Mersha in Ethiopian environments (Photo: Marine Elbakidze)

A scholarship fund is being established based on donations from Swedish and other colleagues in the memory and spirit of Mersha for providing awards to Wondo Genet students (further information through

Mersha and Swedish supervisee Helena in Skinnskatteberg. Helena made her thesis in Wonde Genet. (Photo: Torgny Söderman)

 LOSS and DAMAGE – two words with so much meaning.


This blog post is written by Hanna Wolf, Division of Environmental Integration SLU and advisor at Sida’s Helpdesk for Environment and Climate Change.

Climate activists at COP27
Photo: UNFCCC_COP27_19Nov22_CivilSocietyActions_KiaraWorth-8, CreativeCommons

LOSS and DAMAGE. Two words with so much meaning. For some it means the difference between hope and despair and for others it means facing costs and responsibilities. This year’s UN Climate Change Conference Of the Parties in Sharm El-Sheikh Egypt, COP 27, was the first COP where Loss and Damage were put on the agenda. For some that was a win in itself, for some it meant trouble.

COP 27 cannot be considered a success, far from it. It was only in the last minute the line on 1.5 degree Celsius target was kept. And a lot in the outcome text presented after two days overtime of negotiations, are missing. For example, much needed climate actions to drastically reduce emissions were not addressed. It is clear that the decision makers in Sharm El-Sheikh have not listened to what science tells us: e.g. that emissions peak before 2025 is necessary, the phase down of coal, and phase out of all fossil fuels is a must to limit global warming well below 2, preferably to 1.5 degrees Celsius, compared to pre-industrial levels. That is the goal of the Paris Agreement, a legally binding international treaty on climate change. It was adopted by 196 Parties at COP 21 in Paris, on 12 December 2015 and entered into force on 4 November 2016.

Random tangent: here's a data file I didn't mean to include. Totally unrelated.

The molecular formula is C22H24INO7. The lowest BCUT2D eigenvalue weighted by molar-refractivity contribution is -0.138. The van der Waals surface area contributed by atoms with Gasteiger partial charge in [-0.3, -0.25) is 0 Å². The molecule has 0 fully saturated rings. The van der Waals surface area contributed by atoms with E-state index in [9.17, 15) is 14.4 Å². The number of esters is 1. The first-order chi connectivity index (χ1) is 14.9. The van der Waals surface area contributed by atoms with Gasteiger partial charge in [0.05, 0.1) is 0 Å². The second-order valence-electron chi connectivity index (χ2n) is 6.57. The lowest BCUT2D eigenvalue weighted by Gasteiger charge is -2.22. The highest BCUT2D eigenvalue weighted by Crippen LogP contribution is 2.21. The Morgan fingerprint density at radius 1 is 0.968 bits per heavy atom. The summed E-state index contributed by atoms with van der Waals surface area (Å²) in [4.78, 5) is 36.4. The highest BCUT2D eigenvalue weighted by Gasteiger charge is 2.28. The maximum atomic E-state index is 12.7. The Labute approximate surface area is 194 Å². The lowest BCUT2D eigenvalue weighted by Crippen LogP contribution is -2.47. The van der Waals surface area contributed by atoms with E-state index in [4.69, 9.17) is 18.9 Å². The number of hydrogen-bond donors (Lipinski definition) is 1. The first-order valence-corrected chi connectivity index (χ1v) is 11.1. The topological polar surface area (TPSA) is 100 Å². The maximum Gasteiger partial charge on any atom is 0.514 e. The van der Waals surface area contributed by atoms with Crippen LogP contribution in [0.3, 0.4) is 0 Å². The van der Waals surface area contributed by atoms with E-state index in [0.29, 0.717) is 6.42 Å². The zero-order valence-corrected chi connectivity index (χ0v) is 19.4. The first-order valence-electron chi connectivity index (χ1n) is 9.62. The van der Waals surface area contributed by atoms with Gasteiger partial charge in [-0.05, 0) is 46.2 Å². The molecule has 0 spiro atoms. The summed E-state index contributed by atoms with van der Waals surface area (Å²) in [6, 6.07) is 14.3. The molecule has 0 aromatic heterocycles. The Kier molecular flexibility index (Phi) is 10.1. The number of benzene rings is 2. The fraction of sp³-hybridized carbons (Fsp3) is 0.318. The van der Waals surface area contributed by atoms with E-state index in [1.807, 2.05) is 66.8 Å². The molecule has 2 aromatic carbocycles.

However, this year’s conference closed with a reported breakthrough agreement to provide “loss and damage” funding for vulnerable countries hit hard by climate disasters.

This outcome moves us forward,” said Simon Stiell, UN Climate Change Executive Secretary. “We have determined a way forward on a decades-long conversation on funding for loss and damage – deliberating over how we address the impacts on communities whose lives and livelihoods have been ruined by the very worst impacts of climate change.”

UNFCCC (United Nations Framework Convention on Climate Change) reports that the decision means that Governments agreed to establish new funding arrangements, as well as a dedicated fund, to assist developing countries in responding to loss and damage. Governments also agreed to establish a ‘transitional committee’ to make recommendations on how to operationalise both the new funding arrangements and the fund at COP28 next year.